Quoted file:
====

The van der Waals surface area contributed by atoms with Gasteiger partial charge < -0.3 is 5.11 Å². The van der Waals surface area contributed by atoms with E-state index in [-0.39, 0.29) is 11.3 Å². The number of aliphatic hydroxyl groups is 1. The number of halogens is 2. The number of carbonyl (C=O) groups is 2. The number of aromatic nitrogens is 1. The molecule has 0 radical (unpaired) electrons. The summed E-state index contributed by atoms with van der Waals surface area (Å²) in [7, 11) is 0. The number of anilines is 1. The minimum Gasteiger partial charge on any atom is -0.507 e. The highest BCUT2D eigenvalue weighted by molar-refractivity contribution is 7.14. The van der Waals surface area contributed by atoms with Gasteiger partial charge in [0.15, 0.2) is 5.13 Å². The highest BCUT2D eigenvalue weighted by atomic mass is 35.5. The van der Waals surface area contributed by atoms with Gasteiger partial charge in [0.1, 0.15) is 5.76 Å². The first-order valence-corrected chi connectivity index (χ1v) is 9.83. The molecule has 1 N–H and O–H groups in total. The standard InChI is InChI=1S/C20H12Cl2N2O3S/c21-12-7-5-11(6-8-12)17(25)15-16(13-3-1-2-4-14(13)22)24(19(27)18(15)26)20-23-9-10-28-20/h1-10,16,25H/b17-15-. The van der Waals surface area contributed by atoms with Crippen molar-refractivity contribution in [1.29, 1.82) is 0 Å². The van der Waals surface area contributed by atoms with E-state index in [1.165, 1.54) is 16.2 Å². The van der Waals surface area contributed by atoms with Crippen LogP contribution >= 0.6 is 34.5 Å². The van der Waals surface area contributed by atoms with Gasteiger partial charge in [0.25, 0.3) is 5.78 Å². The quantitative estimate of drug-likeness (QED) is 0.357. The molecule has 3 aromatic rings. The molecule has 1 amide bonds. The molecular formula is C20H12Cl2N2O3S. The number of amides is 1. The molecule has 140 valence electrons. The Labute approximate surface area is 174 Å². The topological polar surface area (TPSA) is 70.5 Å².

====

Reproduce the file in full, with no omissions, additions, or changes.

The van der Waals surface area contributed by atoms with Gasteiger partial charge < -0.3 is 5.11 Å². The van der Waals surface area contributed by atoms with E-state index in [-0.39, 0.29) is 11.3 Å². The number of aliphatic hydroxyl groups is 1. The number of halogens is 2. The number of carbonyl (C=O) groups is 2. The number of aromatic nitrogens is 1. The molecule has 0 radical (unpaired) electrons. The summed E-state index contributed by atoms with van der Waals surface area (Å²) in [7, 11) is 0. The number of anilines is 1. The minimum Gasteiger partial charge on any atom is -0.507 e. The highest BCUT2D eigenvalue weighted by molar-refractivity contribution is 7.14. The van der Waals surface area contributed by atoms with Gasteiger partial charge in [0.15, 0.2) is 5.13 Å². The highest BCUT2D eigenvalue weighted by atomic mass is 35.5. The van der Waals surface area contributed by atoms with Gasteiger partial charge in [0.1, 0.15) is 5.76 Å². The first-order valence-corrected chi connectivity index (χ1v) is 9.83. The molecule has 1 N–H and O–H groups in total. The standard InChI is InChI=1S/C20H12Cl2N2O3S/c21-12-7-5-11(6-8-12)17(25)15-16(13-3-1-2-4-14(13)22)24(19(27)18(15)26)20-23-9-10-28-20/h1-10,16,25H/b17-15-. The van der Waals surface area contributed by atoms with Crippen molar-refractivity contribution in [1.29, 1.82) is 0 Å². The van der Waals surface area contributed by atoms with E-state index in [1.165, 1.54) is 16.2 Å². The van der Waals surface area contributed by atoms with Crippen LogP contribution >= 0.6 is 34.5 Å². The van der Waals surface area contributed by atoms with Gasteiger partial charge in [0.25, 0.3) is 5.78 Å². The quantitative estimate of drug-likeness (QED) is 0.357. The molecule has 3 aromatic rings. The molecule has 1 amide bonds. The molecular formula is C20H12Cl2N2O3S. The number of amides is 1. The molecule has 140 valence electrons. The Labute approximate surface area is 174 Å². The topological polar surface area (TPSA) is 70.5 Å².